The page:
WINNIPEG, MAN. — Processors of peas, beans, lentils and chickpeas are welcoming Health Canada changes that will permit them to include the statement “good source of protein” on their canned and dried products.
The new labelling claims will allow manufacturers to create more marketing opportunities, while enabling consumers to make more informed purchasing decisions.
Beginning in November 2010, the pulse industry, with support from Agriculture and Agri-Food Canada, funded a study to analyze the protein quality of pulses using the Protein Efficiency Ratio (PER) – a measurement of protein quality recognized by Health Canada, based on a 250-mL serving, and the value from which protein source claims are calculated – and PDCAAS methodologies (the latter is used in the U.S. and internationally).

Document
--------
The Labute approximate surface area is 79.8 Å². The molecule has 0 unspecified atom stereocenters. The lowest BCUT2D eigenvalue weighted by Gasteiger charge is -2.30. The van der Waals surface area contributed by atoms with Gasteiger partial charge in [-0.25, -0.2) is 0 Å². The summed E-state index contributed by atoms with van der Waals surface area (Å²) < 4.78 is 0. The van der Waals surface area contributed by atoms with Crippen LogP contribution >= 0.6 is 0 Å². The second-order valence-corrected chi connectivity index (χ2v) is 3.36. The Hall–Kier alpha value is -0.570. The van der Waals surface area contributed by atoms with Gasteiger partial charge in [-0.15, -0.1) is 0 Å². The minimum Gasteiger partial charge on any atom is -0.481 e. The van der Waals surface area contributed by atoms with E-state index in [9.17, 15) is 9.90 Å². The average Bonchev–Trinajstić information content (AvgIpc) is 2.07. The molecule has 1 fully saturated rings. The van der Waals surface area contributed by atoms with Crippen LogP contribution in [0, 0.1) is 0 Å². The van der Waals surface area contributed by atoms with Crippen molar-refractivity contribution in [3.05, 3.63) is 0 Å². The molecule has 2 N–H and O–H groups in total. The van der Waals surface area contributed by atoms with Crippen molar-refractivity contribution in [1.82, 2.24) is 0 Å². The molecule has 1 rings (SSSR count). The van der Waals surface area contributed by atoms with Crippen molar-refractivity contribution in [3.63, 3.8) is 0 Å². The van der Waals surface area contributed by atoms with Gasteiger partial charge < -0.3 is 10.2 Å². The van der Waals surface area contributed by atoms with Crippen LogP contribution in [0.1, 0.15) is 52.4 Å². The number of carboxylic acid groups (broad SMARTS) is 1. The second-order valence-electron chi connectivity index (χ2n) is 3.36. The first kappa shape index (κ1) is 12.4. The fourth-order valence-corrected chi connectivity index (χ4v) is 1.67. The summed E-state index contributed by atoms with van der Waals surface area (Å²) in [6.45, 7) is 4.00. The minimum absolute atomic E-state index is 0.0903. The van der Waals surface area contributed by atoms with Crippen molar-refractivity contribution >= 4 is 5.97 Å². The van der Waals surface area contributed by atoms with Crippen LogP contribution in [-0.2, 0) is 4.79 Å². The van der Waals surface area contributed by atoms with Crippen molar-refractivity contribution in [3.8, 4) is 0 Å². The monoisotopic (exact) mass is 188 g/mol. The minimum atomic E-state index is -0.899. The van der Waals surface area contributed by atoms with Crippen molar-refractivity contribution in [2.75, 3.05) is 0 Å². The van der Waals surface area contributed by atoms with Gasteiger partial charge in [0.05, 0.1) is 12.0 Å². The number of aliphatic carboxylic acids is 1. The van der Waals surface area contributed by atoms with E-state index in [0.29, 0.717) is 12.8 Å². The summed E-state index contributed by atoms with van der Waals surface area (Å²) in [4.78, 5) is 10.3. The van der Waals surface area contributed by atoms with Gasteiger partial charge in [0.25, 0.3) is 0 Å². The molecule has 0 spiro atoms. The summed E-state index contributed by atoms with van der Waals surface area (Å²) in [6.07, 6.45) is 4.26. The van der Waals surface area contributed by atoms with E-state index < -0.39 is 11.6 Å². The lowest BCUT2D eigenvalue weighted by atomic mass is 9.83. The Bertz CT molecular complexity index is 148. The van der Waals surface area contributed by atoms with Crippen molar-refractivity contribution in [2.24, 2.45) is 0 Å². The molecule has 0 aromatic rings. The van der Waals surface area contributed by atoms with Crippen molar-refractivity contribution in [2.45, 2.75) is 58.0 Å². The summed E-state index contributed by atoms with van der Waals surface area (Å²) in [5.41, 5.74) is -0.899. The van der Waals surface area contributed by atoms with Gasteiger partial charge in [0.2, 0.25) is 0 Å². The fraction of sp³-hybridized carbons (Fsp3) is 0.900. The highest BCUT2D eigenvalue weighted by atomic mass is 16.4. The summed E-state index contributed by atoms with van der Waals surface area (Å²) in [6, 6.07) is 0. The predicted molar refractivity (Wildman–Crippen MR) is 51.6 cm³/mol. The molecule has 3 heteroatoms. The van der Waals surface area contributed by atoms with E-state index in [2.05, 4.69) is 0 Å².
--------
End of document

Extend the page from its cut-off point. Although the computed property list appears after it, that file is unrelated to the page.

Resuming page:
New research findings
The study, conducted by Dr. James House of the University of Manitoba and completed in 2011, showed that red kidney beans, navy beans, whole green lentils, split yellow peas, black beans and pinto beans may also be eligible for protein content claims.
Pulse Canada, the national association of pulse growers and processors, recently requested that Health Canada adopt this new protein efficiency ratio data, replacing outdated or undervalued values for some pulses. In the past only a 250-mL serving of cooked chickpeas could make a protein content claim.
The new data will be updated on the Canadian Food Inspection Agency website in coming weeks.
Canada is the world’s largest pulse supplier, with exports going to more than 150 countries.